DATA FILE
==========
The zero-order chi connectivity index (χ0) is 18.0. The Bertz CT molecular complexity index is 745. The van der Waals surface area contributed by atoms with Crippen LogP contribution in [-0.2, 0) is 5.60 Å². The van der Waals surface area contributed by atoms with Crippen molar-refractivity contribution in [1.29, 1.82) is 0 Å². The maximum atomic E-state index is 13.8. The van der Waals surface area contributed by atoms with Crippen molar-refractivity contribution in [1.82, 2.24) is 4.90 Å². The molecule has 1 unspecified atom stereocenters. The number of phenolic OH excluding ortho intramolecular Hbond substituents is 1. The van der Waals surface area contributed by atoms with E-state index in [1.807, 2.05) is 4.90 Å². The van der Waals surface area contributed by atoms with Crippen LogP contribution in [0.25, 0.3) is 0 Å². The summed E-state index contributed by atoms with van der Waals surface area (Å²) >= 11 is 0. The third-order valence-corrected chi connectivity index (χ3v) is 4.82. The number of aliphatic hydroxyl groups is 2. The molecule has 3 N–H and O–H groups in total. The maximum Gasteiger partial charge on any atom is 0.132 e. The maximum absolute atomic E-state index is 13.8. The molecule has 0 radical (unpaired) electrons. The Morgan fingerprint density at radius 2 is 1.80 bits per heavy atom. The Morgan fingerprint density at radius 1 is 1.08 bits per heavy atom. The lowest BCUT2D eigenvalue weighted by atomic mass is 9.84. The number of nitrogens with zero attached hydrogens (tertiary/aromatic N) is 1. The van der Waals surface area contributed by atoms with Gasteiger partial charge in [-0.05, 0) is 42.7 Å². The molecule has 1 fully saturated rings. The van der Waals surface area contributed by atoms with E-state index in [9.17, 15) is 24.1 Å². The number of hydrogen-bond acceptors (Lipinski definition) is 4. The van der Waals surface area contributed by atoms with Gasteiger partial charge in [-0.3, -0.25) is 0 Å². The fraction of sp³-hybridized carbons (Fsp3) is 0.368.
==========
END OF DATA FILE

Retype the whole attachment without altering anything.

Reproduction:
The zero-order chi connectivity index (χ0) is 18.0. The Bertz CT molecular complexity index is 745. The van der Waals surface area contributed by atoms with Crippen LogP contribution in [-0.2, 0) is 5.60 Å². The van der Waals surface area contributed by atoms with Crippen molar-refractivity contribution in [1.29, 1.82) is 0 Å². The maximum atomic E-state index is 13.8. The van der Waals surface area contributed by atoms with Crippen molar-refractivity contribution in [1.82, 2.24) is 4.90 Å². The molecule has 1 unspecified atom stereocenters. The number of phenolic OH excluding ortho intramolecular Hbond substituents is 1. The van der Waals surface area contributed by atoms with E-state index in [1.807, 2.05) is 4.90 Å². The van der Waals surface area contributed by atoms with Crippen LogP contribution in [0.25, 0.3) is 0 Å². The summed E-state index contributed by atoms with van der Waals surface area (Å²) >= 11 is 0. The third-order valence-corrected chi connectivity index (χ3v) is 4.82. The number of aliphatic hydroxyl groups is 2. The molecule has 3 N–H and O–H groups in total. The maximum Gasteiger partial charge on any atom is 0.132 e. The maximum absolute atomic E-state index is 13.8. The molecule has 0 radical (unpaired) electrons. The Morgan fingerprint density at radius 2 is 1.80 bits per heavy atom. The Morgan fingerprint density at radius 1 is 1.08 bits per heavy atom. The lowest BCUT2D eigenvalue weighted by atomic mass is 9.84. The number of nitrogens with zero attached hydrogens (tertiary/aromatic N) is 1. The van der Waals surface area contributed by atoms with Gasteiger partial charge in [-0.05, 0) is 42.7 Å². The molecule has 1 fully saturated rings. The van der Waals surface area contributed by atoms with E-state index in [9.17, 15) is 24.1 Å². The number of hydrogen-bond acceptors (Lipinski definition) is 4. The van der Waals surface area contributed by atoms with Gasteiger partial charge in [-0.3, -0.25) is 0 Å². The fraction of sp³-hybridized carbons (Fsp3) is 0.368.